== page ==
The best pitcher in baseball, Clayton Kershaw, picked up his second career Cy Young Award on Wednesday. After coming in second in Rookie of the Year and Manager of the Year awards for the National League, the Dodgers had no second thoughts about Kershaw’s virtual inarguable lock on the 2013 NL Cy Young Award. The last three years Clayton Kershaw has dominated on the mound. This really should be a trifecta of back-to-back-to-back Cy Youngs if it weren’t for the feel good story of knuckleballer R.A. Dickey last season. Make no mistake, Kershaw is simply the best. Even the Rookie of the Year winner Jose Fernandez doesn’t have anything on Kershaw.
Kershaw dominated in the NL Cy Young Award voting just like his utter dominance on the mound. He collected 29 first-place votes and 207 points from BBWAA member ballots. Adam Wainwright somehow got one first place vote which was cast by a Cincinnati writer who shall go unnamed.
Clayton Kershaw, Dodgers291207Adam Wainwright, Cardinals11541586Jose Fernandez, Marlins935762Craig Kimbrel
, Braves418439Matt Harvey
, Mets184339Cliff Lee
, Phillies66232Jordan Zimmermann
, Nationals6321Zack Greinke
, Dodgers24418Madison Bumgarner
, Giants113Francisco Liriano
Last season Kershaw garnered two first-place votes and 96 points making him the runner-up. In 2011, when Kershaw won the Pitching Triple Crown, he won his first Cy Young award with 27 first-place votes. Roy Halladay, the Philadelphia right-hander, came in a distant second. Kershaw’s Cy Young was the 10th time a Dodger has won the award. Sandy Koufax won the Cy Young award three times, and other winners include Don Newcombe, Mike Marshall, Fernando Valenzuela, Orel Hershiser, and Eric Gagne.
Clayton Kershaw is only getting better. Sandy won three Cy Young awards, and I could easily see the 25-year old matching or exceeding that number. Kershaw has led all of baseball in ERA over the past three seasons. His 2013 ERA of 1.83 was incredible, and it was the lowest recorded by a NL lefty since Koufax’s 1.73 in 1966. The last player to dominate in ERA for three consecutive seasons was Greg Maddux back from 1993-1995.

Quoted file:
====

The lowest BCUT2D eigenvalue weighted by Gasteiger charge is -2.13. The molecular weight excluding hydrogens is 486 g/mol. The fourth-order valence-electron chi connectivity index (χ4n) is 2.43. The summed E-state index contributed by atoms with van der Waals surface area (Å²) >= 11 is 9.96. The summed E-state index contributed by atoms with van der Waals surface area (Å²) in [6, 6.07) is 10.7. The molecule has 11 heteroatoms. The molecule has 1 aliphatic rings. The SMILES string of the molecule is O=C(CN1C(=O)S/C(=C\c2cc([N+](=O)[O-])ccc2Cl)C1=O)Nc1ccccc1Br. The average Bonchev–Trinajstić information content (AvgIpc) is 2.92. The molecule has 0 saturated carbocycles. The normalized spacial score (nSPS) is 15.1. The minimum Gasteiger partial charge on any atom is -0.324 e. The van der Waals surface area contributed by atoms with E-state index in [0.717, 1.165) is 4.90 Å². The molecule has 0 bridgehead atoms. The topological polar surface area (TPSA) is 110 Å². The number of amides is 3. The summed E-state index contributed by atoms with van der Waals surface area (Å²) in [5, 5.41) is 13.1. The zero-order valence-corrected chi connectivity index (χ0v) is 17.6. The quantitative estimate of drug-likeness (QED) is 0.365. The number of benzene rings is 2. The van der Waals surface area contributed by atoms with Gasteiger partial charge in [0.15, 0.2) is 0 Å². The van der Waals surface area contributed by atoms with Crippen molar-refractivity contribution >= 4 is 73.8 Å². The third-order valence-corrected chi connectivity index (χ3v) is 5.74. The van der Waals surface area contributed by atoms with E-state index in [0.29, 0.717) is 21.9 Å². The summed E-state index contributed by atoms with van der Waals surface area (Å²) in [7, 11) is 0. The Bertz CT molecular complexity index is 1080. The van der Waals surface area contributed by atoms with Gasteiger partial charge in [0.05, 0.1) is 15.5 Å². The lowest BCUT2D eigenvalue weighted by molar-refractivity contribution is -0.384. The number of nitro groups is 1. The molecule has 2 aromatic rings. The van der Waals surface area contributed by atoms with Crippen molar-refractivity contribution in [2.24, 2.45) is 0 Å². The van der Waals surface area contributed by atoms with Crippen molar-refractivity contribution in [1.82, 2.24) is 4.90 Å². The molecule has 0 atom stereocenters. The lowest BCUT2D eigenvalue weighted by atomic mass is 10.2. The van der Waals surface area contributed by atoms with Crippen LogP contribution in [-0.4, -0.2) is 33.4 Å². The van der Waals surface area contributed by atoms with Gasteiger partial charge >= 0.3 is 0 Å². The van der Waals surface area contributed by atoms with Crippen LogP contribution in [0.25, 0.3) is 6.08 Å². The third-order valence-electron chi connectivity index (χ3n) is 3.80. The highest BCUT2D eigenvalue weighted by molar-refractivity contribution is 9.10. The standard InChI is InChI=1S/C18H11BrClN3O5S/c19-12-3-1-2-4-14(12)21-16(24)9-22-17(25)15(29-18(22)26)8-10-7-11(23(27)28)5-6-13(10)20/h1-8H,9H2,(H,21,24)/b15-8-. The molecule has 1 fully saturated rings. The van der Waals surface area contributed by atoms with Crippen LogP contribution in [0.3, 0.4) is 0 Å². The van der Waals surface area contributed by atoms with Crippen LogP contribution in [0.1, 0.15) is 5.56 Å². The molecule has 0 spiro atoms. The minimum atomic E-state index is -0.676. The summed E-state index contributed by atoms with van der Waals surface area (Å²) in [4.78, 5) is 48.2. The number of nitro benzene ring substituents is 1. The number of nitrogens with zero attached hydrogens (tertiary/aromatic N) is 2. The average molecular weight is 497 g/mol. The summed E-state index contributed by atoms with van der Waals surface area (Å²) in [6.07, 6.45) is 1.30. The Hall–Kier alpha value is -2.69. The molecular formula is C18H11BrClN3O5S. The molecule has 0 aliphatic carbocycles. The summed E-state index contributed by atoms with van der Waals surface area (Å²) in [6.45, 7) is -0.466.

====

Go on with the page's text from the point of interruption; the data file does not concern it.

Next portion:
Even though Kershaw only had 16 wins due to low run support (a common uphill battle Kershaw has had to pitch through during these amazing seasons), the southpaw led the MLB with a 0.92 WHIP, he led the National League in 232 strikeouts. Kershaw also was a work horse in 2013, and he was second in the league in 236 innings pitched.
Jose Fernandez, the Rookie of the Year, finished his first season with a 12-6 record and a 2.19 ERA in 28 games started. The right-hander struck out 187 with only 58 walks over 172 2/3 innings pitched. No doubt Fernandez is a great talent, and his rookie season was exceptional. He still is no Kershaw.
Kershaw’s star shines not only on the mound but off the baseball field as well. Clayton and Ellen Kershaw’s philanthropy and community service both in the Los Angeles area and in Africa, really make Kershaw one of the best players for a child to look up to as a role model. Kershaw’s humbleness and work ethic don’t go unnoticed by Dodger fans, and we appreciate his dedication to the team and fans. Kershaw should always be a Dodger like Sandy. The Dodgers and Kershaw have yet to reach any agreement on a contract extension, but to me Kershaw is priceless.
I didn’t get to see Clayton Kershaw pitch in the World Series this past season, but I have confidence that Dodger fans will get to see Kershaw pitch in the Fall Classic soon. The Dodgers know that a World Series cannot be had without Clayton Kershaw, who was arguably the M.V.P. of the Dodgers this season as well as their best pitcher. Clayton Kershaw is the greatest pitcher of my generation. My uncle told Scott and I the stories of Sandy Koufax’s talent, and now we will have memories of Clayton Kershaw’s brilliance to share with our children and grandchildren.
Congratulations, Clayton Kershaw!
Clayton Kershaw out of the stretch on Opening Day. Photo: Stacie Wheeler